One of the most heart-wrenching decisions that a person can make is whether or not to keep a senior parent at home or to look into a senior living community. While there are many sides to the debate, the major questions to ask are how capable is the senior and how much care do they need. The first is all about how well the senior can care for themselves. Not all seniors are equally capable. Some can easily take care of themselves. Others cannot be trusted to get themselves a sandwich or take care of their own bills. By the same token, other seniors need special care and that needs to be allowed for.
Settling The Debate
The debate is going to have to be judged off the available facts. There are a lot of factors that need to go into the decision. While many communities exist that could be considered perfect choices, such as The Oaks of Inglewood, it is still a decision that will need careful consideration. Something to keep in mind is that the decision needs to be based on the needs of the family. It needs to be more logical than emotional.
As noted, the two biggest questions will involve personal responsibility and care needed. Some seniors lack the ability to take care of even basic responsibilities, such as bills and food preparation. Some have begun to even stop bathing and have begun hoarding. For those with pets, this could mean that they have stopped taking care of those as well. Others have a regimen of personal care that needs to be followed and they are either incapable of or unwilling to follow up on it themselves.
While the family can help with a lot of these needs, there just hits a point where it can be too much. At that point, some sort of senior living community needs to be debated.
Making The Choice
If you feel that your senior is at a point where they need help, it is time to start looking seriously at senior assisted living communities. It is advised that you do not worry too much about finding a place that you are merely comfortable with, but one that you can think that the senior can enjoy. Admittedly, the budget will need to be one of the considerations as you will need to afford the place you eventually choose, but there are other criteria that should be part of the decision as well.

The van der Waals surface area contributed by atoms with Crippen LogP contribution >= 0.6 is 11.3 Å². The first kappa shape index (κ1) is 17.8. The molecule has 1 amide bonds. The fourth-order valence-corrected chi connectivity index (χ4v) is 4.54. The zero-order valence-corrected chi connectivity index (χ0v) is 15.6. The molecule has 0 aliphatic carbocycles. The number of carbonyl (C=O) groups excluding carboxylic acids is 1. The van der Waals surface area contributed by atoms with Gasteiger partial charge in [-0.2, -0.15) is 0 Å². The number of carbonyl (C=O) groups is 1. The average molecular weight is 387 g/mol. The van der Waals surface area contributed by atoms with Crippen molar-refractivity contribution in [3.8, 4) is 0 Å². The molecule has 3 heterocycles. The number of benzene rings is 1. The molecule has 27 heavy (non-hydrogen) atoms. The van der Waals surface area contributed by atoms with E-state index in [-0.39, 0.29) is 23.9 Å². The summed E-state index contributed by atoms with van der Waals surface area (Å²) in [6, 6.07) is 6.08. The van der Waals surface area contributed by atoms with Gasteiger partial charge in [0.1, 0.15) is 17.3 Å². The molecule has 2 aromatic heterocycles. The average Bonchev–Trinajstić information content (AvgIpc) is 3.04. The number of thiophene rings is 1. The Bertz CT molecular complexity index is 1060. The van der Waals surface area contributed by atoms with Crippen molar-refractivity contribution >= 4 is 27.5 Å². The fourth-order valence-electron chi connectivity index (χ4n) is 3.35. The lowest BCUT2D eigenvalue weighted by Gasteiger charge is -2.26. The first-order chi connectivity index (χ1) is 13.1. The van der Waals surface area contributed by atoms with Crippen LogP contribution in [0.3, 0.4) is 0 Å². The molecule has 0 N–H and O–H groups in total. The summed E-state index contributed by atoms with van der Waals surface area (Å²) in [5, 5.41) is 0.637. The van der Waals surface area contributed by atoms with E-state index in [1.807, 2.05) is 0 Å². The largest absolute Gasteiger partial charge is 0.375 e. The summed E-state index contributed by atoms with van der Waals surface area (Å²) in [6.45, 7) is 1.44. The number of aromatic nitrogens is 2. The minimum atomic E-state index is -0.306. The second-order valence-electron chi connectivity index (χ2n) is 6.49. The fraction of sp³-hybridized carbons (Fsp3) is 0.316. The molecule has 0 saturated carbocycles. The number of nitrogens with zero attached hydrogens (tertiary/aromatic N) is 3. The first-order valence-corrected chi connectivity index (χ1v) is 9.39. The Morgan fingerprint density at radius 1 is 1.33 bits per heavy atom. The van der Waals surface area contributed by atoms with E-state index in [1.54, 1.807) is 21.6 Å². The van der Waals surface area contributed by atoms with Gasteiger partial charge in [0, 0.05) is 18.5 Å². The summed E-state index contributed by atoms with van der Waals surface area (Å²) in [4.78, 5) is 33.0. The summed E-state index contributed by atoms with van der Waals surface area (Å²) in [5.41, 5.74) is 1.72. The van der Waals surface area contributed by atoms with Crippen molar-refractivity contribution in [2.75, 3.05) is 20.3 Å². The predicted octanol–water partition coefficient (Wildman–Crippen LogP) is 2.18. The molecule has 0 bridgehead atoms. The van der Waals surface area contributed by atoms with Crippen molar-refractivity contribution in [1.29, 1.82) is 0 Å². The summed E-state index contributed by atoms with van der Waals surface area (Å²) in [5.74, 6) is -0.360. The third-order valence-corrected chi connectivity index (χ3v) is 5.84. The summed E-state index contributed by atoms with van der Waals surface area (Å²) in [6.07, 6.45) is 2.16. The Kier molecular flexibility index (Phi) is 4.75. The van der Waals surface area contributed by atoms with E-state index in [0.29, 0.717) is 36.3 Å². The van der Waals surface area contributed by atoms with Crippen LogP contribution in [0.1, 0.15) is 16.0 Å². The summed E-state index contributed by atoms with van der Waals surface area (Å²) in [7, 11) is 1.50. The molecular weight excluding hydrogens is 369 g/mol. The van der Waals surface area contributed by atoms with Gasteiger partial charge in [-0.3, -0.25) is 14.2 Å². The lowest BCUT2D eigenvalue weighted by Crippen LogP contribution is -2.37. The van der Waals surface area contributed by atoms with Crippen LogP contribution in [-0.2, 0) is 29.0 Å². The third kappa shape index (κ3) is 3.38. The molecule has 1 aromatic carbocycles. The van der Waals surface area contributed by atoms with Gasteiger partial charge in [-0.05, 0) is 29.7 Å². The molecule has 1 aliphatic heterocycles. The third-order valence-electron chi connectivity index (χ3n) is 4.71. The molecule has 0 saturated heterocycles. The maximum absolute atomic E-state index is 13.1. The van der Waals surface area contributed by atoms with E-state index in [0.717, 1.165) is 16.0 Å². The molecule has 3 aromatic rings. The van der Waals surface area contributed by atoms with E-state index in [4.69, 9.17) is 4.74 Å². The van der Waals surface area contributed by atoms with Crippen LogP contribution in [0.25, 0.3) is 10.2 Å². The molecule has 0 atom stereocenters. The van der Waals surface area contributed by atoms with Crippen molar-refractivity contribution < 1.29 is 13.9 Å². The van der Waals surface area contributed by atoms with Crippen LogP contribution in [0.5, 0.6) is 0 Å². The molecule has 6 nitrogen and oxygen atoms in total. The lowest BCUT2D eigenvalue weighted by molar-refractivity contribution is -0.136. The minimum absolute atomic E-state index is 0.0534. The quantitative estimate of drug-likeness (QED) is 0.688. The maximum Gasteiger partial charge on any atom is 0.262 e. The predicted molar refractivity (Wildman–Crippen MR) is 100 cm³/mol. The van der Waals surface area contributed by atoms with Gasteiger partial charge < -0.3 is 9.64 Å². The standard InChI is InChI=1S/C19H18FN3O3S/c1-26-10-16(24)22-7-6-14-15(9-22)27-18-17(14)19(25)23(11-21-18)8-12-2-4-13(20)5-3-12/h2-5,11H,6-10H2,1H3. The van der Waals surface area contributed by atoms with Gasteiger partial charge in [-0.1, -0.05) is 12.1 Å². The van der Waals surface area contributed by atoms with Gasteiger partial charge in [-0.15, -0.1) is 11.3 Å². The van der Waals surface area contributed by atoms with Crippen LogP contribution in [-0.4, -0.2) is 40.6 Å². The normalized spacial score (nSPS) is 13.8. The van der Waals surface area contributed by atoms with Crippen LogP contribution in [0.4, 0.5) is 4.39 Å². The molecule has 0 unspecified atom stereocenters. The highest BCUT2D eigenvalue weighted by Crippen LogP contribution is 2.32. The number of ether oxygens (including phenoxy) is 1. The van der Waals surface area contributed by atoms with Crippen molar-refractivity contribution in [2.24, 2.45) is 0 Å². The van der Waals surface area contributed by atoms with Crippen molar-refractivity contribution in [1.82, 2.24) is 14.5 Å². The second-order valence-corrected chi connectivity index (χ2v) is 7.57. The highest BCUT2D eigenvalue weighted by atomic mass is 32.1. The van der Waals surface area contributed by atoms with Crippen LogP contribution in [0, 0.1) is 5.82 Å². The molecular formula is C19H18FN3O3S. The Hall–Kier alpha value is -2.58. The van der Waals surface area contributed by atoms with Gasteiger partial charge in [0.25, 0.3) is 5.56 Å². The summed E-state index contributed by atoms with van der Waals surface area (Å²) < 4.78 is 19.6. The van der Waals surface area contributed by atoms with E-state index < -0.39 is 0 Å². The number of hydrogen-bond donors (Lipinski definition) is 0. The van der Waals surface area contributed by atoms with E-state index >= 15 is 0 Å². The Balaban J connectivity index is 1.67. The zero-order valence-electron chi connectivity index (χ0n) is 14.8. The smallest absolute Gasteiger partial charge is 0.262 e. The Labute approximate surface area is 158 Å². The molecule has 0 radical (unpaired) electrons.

Nonetheless, a personal inspection of the facilities is just a first step.
You should not feel pressured to choose a place on the first visit. If you have found a place you like, then it is time to do the research.
Try to do some research before even looking at a place. Once you have actually been there and have been able to see the facility, you can do additional deeper research.
You might be able to ask certain individuals that you have met who have a loved one there and ask them how their experience has been. Look online also for comments about the facility you are considering.
The Final Debate
You will need to write down specific questions to ask before you go visit the facility.
Take that list of questions with you and get all your important questions answered. If the place meets basic criteria, such as the budget is right, the place looks good, and the staff appears to know their jobs and do them well, it may be time to start looking into moving in. You should also feel comfortable in the place, including feeling comfortable that the senior in question will be comfortable and protected.
While not all seniors are ready for community living, it is worth debating at some point. While you could take care of the person at home, even hiring a live-in nurse, that may not be the optimal long-term solution for everyone involved. Remember to look at the situation as a whole when deciding so that you can make the best possible decision.